It’s a common situation: many in-house marketing people don’t like the fact an agency has been brought onboard as the ‘creative mind’ and attempt to show the agency who is boss by making things difficult. Revealing their unprofessionalism, such short-lived power trips don’t assist anyone, least of all the company.

Battle Stations – Not Necessary

The reality is the role of in-house people and agencies are both important to a company’s success.

Some agencies struggle to be across every internal step of a large company and a single in-house person can in no way achieve the same results as an agency, due to the sheer depth of experience most agencies offer. Working together, however, is the recipe for success.

Outstanding in-house people are usually meticulous with detail, planned, measured, have excellent systems and know the sensitivities of the company inside out. Honda’s Louise Antoniou and Navico’s Laura Kissin are two key people with whom we work closely every day – and who both do exceptional jobs. The efforts of these two intelligent, in-house marketing people make our role (as the retained agency) even more effective, which ultimately ensures incredibly strong brand presence for these clients. Superior Jetties’ Ross Meadows is another gun internal marketing person who’s a pleasure to work with on a daily basis.

At the opposite end of the spectrum is the Gen Y marketing coordinator who, with a year or so sideline experience, claims to “know the industry and everyone in it”, purports to have achieved all manner of things and generally sets out to make an agency’s job a challenge to achieve. This behaviour is most commonly driven by a lack of real experience and no understanding of the difference between the two roles.

Good agencies bring diverse experience, extensive media contact networks and think outside the square to offer creative new ways of doing things that will actually grow your business. A good agency presents every opportunity to its clients, isn’t bowed-down by overly influential/negative personalities nor by sticking to the “we’ve always done it that way” mantra. A good agency will make things happen.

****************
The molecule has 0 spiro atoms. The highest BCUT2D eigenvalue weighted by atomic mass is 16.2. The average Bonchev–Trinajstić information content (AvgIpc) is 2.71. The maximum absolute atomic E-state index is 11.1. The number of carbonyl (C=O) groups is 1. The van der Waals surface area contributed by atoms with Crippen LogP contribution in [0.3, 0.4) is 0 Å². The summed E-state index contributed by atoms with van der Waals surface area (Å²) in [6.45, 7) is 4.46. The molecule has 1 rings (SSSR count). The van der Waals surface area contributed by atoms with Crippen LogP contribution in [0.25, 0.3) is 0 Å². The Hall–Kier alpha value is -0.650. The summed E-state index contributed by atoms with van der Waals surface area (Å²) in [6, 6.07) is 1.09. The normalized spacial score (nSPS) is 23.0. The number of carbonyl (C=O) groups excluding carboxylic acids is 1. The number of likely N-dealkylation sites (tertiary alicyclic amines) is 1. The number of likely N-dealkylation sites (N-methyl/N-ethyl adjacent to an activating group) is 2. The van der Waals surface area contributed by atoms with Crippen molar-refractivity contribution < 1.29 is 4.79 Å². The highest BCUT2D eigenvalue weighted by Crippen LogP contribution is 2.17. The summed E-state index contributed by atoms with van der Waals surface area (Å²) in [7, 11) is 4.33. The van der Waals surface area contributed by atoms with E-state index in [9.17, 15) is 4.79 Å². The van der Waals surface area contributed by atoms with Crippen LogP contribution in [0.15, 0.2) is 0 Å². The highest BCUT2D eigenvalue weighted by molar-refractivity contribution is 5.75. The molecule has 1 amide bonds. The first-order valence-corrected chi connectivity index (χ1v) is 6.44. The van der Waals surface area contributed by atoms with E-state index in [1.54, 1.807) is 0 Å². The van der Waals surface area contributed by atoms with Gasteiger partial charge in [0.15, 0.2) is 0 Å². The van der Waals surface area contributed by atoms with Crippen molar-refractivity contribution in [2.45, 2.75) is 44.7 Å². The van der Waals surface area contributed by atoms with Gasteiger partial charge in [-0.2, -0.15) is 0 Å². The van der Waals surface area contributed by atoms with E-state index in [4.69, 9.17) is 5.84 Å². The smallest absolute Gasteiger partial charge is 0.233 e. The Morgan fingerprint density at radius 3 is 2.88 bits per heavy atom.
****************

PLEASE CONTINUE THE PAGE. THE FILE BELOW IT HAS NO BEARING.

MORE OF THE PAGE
Which one for my business?

If your business can afford it, an in-house person (or people) supported by a reputable agency is the best way to go. Our own experiences with Honda and Navico are testament to the success of an experienced agency working with solid in-house marketing personnel.

Many smaller marine businesses don’t have the luxury of being able to employ an internal marketing department as well as engage an agency… and even if they did, good people with the right experience (and good agencies, for that matter) are very hard to find.

While there’s an emerging trend to employ graduates to assist with internal marketing/communications activities, time often proves this isn’t a viable long-term solution. Companies end up paying full-time salaries (plus superannuation, plus holidays, plus additional training) for people who have only textbook knowledge. By the time many graduates gain some real world experience and become assets to the business, they often move on to further their careers… and the companies that employed them are back to square one.

A better long-term option is to employ an experienced person on a permanent part-time basis. As an example, one significant marine industry player has recently employed a 30-something person who has considerable experience in the marketing field. As a new mum, this person works internally with the company three days a week. The company still has some of its budget left over to engage an agency, creating the best-case scenario for ultimate success.

Then there’s the option of engaging an agency to handle pretty much everything, with no internal support other than that of management. It’s not a bad idea – and there are countless cases of its success. A good agency offers the benefit of remotely operating as a complete in-house marketing/communications department… significantly more effective than attempting to coordinate an internal division within the constraints of a limited budget.
In a specialist industry such as marine, just be wary of agencies that have very little, if any, knowledge of the marine industry – or the media, for that matter!


  •  Engaging a marketing/communications agency to manage this important part of your business is a big decision. That said, it’s a valuable investment rather than an expense. A good agency will take your business to the world…
  • Search for an industry specialist – and don’t take an agency’s word for it! Ask respected media outlets and successful industry players for recommendations.
  • The most successful client/agency relationships are founded on mutual respect and cultural fit.
  • From a client’s perspective, the ultimate agency is one that is passionate about the brand and understands what the client would like to achieve.
  • From an agency’s perspective, the ultimate client is one that respects the agency’s advice and values its ability and achievements.
  • A good agency will want to work as an integral part of your extended business team, which will serve only to create a very positive and successful partnership.
  • Many agencies hide behind the lack of accountability that is so prominent in the marketing/communications industry. Ensure your agency is fully transparent and accountable to you.